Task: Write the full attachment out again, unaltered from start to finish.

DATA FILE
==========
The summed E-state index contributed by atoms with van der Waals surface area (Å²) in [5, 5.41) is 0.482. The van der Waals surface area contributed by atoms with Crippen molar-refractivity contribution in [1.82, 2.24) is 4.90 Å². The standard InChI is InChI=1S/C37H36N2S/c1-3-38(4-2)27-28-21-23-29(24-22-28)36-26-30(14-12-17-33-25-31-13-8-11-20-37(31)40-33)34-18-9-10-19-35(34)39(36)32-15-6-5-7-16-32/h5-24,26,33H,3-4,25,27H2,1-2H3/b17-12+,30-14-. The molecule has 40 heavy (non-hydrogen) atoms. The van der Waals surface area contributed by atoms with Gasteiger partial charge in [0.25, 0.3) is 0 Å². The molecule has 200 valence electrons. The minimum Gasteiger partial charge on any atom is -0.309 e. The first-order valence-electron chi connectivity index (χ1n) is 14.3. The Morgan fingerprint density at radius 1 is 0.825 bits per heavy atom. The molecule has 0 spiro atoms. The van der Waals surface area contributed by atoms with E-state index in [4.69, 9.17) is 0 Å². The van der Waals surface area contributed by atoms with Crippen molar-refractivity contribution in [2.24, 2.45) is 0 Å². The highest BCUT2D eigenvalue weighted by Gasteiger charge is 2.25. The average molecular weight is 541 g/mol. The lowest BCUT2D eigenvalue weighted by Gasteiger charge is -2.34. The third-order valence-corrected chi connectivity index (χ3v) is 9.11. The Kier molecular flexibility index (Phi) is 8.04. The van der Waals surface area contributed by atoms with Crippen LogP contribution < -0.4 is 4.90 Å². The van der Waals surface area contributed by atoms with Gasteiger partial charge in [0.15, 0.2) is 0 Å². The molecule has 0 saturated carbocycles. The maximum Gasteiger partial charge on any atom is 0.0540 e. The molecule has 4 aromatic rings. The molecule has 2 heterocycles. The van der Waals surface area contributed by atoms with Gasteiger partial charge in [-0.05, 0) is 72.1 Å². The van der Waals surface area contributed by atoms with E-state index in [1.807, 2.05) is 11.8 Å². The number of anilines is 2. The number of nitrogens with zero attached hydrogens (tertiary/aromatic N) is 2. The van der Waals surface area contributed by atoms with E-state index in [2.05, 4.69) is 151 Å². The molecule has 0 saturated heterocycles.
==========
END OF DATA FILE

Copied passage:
The summed E-state index contributed by atoms with van der Waals surface area (Å²) in [5, 5.41) is 0.482. The van der Waals surface area contributed by atoms with Crippen molar-refractivity contribution in [1.82, 2.24) is 4.90 Å². The standard InChI is InChI=1S/C37H36N2S/c1-3-38(4-2)27-28-21-23-29(24-22-28)36-26-30(14-12-17-33-25-31-13-8-11-20-37(31)40-33)34-18-9-10-19-35(34)39(36)32-15-6-5-7-16-32/h5-24,26,33H,3-4,25,27H2,1-2H3/b17-12+,30-14-. The molecule has 40 heavy (non-hydrogen) atoms. The van der Waals surface area contributed by atoms with Gasteiger partial charge in [0.25, 0.3) is 0 Å². The molecule has 200 valence electrons. The minimum Gasteiger partial charge on any atom is -0.309 e. The first-order valence-electron chi connectivity index (χ1n) is 14.3. The Morgan fingerprint density at radius 1 is 0.825 bits per heavy atom. The molecule has 0 spiro atoms. The van der Waals surface area contributed by atoms with E-state index in [4.69, 9.17) is 0 Å². The van der Waals surface area contributed by atoms with Crippen molar-refractivity contribution in [2.24, 2.45) is 0 Å². The highest BCUT2D eigenvalue weighted by Gasteiger charge is 2.25. The average molecular weight is 541 g/mol. The lowest BCUT2D eigenvalue weighted by Gasteiger charge is -2.34. The third-order valence-corrected chi connectivity index (χ3v) is 9.11. The Kier molecular flexibility index (Phi) is 8.04. The van der Waals surface area contributed by atoms with Crippen LogP contribution < -0.4 is 4.90 Å². The van der Waals surface area contributed by atoms with Gasteiger partial charge in [0.15, 0.2) is 0 Å². The molecule has 0 saturated carbocycles. The maximum Gasteiger partial charge on any atom is 0.0540 e. The molecule has 4 aromatic rings. The molecule has 2 heterocycles. The van der Waals surface area contributed by atoms with Gasteiger partial charge in [-0.05, 0) is 72.1 Å². The van der Waals surface area contributed by atoms with E-state index in [1.807, 2.05) is 11.8 Å². The number of anilines is 2. The number of nitrogens with zero attached hydrogens (tertiary/aromatic N) is 2. The van der Waals surface area contributed by atoms with E-state index in [2.05, 4.69) is 151 Å². The molecule has 0 saturated heterocycles.